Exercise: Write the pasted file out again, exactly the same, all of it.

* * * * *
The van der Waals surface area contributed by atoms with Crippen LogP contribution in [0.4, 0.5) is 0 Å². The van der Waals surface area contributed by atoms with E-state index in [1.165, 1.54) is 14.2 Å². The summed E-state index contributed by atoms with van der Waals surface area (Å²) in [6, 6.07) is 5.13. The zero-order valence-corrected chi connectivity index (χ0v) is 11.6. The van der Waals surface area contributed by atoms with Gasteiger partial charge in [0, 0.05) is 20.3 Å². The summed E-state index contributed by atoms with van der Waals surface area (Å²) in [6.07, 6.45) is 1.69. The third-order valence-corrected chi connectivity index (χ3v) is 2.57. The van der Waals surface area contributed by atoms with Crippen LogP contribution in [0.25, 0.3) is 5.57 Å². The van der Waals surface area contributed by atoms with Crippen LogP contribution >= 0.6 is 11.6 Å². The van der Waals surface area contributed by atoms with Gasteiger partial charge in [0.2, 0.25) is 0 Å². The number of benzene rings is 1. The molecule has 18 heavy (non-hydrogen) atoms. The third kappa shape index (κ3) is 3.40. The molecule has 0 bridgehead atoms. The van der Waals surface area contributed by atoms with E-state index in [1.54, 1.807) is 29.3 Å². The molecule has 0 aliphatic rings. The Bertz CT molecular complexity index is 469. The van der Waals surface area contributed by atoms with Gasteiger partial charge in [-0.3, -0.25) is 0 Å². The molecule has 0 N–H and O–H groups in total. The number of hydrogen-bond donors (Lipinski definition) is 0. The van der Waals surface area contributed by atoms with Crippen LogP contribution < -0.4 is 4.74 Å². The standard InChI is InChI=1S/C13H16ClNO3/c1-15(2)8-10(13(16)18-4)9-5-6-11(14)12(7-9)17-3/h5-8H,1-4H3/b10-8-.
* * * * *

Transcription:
The van der Waals surface area contributed by atoms with Crippen LogP contribution in [0.4, 0.5) is 0 Å². The van der Waals surface area contributed by atoms with E-state index in [1.165, 1.54) is 14.2 Å². The summed E-state index contributed by atoms with van der Waals surface area (Å²) in [6, 6.07) is 5.13. The zero-order valence-corrected chi connectivity index (χ0v) is 11.6. The van der Waals surface area contributed by atoms with Gasteiger partial charge in [0, 0.05) is 20.3 Å². The summed E-state index contributed by atoms with van der Waals surface area (Å²) in [6.07, 6.45) is 1.69. The third-order valence-corrected chi connectivity index (χ3v) is 2.57. The van der Waals surface area contributed by atoms with Crippen LogP contribution in [0.25, 0.3) is 5.57 Å². The van der Waals surface area contributed by atoms with Crippen LogP contribution >= 0.6 is 11.6 Å². The van der Waals surface area contributed by atoms with Gasteiger partial charge in [0.2, 0.25) is 0 Å². The number of benzene rings is 1. The molecule has 18 heavy (non-hydrogen) atoms. The third kappa shape index (κ3) is 3.40. The molecule has 0 bridgehead atoms. The van der Waals surface area contributed by atoms with E-state index in [1.54, 1.807) is 29.3 Å². The molecule has 0 aliphatic rings. The Bertz CT molecular complexity index is 469. The van der Waals surface area contributed by atoms with Gasteiger partial charge in [-0.3, -0.25) is 0 Å². The molecule has 0 N–H and O–H groups in total. The number of hydrogen-bond donors (Lipinski definition) is 0. The van der Waals surface area contributed by atoms with Crippen LogP contribution < -0.4 is 4.74 Å². The standard InChI is InChI=1S/C13H16ClNO3/c1-15(2)8-10(13(16)18-4)9-5-6-11(14)12(7-9)17-3/h5-8H,1-4H3/b10-8-.